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Starmer denies ‘supervised toothbrushing’ in schools is nanny state politics

Sir Keir Starmer has denied his plan to bring in supervised toothbrushing of young children in schools amounts to nanny state politics.

The Labour leader said the Conservatives should be ashamed of the decline in some health outcomes for British children – suggesting that it amounted to criminal neglect.

Defending Labour plans to introduce supervised toothbrushing at free breakfast clubs, Sir Keir said tooth decay should be consigned to the history books.

He also vowed to boost dental services to ensure children can get appointments when they need one – part of plan to create the “healthiest and happiest generation of children” ever in Britain.

But the announcement drew criticism from teaching unions, with leaders saying it is “not the role of teachers to be making sure children brush their teeth each day”.

Keir Starmer during visit to school nursery in Stanmore, north London (PA)
Keir Starmer during visit to school nursery in Stanmore, north London (PA)

Asked by reporters if supervised toothbrushing for three to five-year-olds was nanny state politics, Sir Keir said: “We want to encourage good parenting, but I don’t think we can just turn our back on it.”

He added: “When I first read the statistic that for six to 10-year-olds that the biggest admission to hospitals I was really struck. That is shocking – and I don’t think you can simply say, ‘That’s none of our business.’”

Sir Keir said that both parents and the government had a role in the wellbeing of children. “It’s saying there is a role for the state in this,” he said – adding that he was “up for that fight”.

Labour analysis of OECD data shows that British children are falling behind their international counterparts when it comes to poor health outcomes.

Children in the UK today are smaller than Haitian children, haver greater obesity levels than the French, and are less happy than the Turks, the figures show.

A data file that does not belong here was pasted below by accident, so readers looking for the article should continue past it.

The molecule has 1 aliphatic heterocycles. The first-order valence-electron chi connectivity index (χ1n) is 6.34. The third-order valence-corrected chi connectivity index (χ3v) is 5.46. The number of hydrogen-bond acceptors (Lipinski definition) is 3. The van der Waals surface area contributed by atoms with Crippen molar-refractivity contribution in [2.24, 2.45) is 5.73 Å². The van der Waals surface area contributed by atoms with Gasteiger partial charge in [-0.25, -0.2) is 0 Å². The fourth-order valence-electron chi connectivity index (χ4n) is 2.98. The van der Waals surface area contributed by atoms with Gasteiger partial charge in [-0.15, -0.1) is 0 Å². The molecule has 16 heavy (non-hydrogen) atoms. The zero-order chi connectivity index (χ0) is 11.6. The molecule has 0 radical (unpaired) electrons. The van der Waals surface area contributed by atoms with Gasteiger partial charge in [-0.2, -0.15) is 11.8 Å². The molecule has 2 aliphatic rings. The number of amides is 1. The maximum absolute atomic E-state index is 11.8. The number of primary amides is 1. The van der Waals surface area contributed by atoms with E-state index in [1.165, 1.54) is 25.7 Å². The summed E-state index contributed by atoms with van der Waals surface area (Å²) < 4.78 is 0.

Starmer said he was ‘up for the fight’ on whether support for children was nanny state politics (PA)
Starmer said he was ‘up for the fight’ on whether support for children was nanny state politics (PA)

Sir Keir told reporters he was “very concerned” that the height of children had fallen behind some many other countries, adding: “That is primarily down to malnutrition ... it’s something the government ought to be ashamed of.”

The Labour leader added: “Frankly if this was a parent who had treated children this badly – as badly as the UK government – they would probably be charged with neglect.”

Paul Whiteman, general secretary of school leaders’ union NAHT, said they were relieved that supervising toothbrushing won’t be a part of the school day – but added: “We remain somewhat sceptical about how this will work in practice.”

Daniel Kebede, general secretary of the National Education Union (NEU), said free breakfast club provision was a positive development for many schools.

But he added: “What is essential to the effective rollout of breakfast clubs and toothbrushing supervision, however, is sufficient funding and staffing levels. It is not at all clear who will administer these new drives.”

Other aspects of Labour’s plan include introducing a 9pm watershed for junk food ads, banning vape adverts aimed at children, better access to mental health support, cutting waiting times for hospital care for children, and ensuring more dental appointments.

Sir Keir said the child health action plan was fully costed and would be made “definitely [in] the first term of a Labour government – these are things we would seek to do pretty much straight away”.

Andy Bell, chief executive of the Centre for Mental Health, welcomed Labour’s proposals to “improve support for children and young people’s mental health”.

And Dr Lade Smith, president of the Royal College of Psychiatrists, said the number of children struggling with their mental health has increased “significantly” in recent years. “It is positive to see commitments being made by the Labour Party to tackle this issue and reduce NHS waiting lists.”

Tory public health minister Andrea Leadsom said Sir Keir “should focus on fixing his own house before criticising others”, adding: “This is the same old Labour of more spending and more taxes.”

On a visit to Alder Hey Children’s Hospital in Liverpool this afternoon, the shadow health secretary Wes Streeting responded to Conservative criticsm of the policy.

Speaking to broadcasters, he said: “If the Conservatives want to throw around silly labels like ‘nanny state’, and then they’re going to throw much more mud than that in the run up to the election, I don’t think the public are going to buy that after 14 years of their failure.

We’re not going to sit idly by while tooth decay sees so many children admitted to hospital.”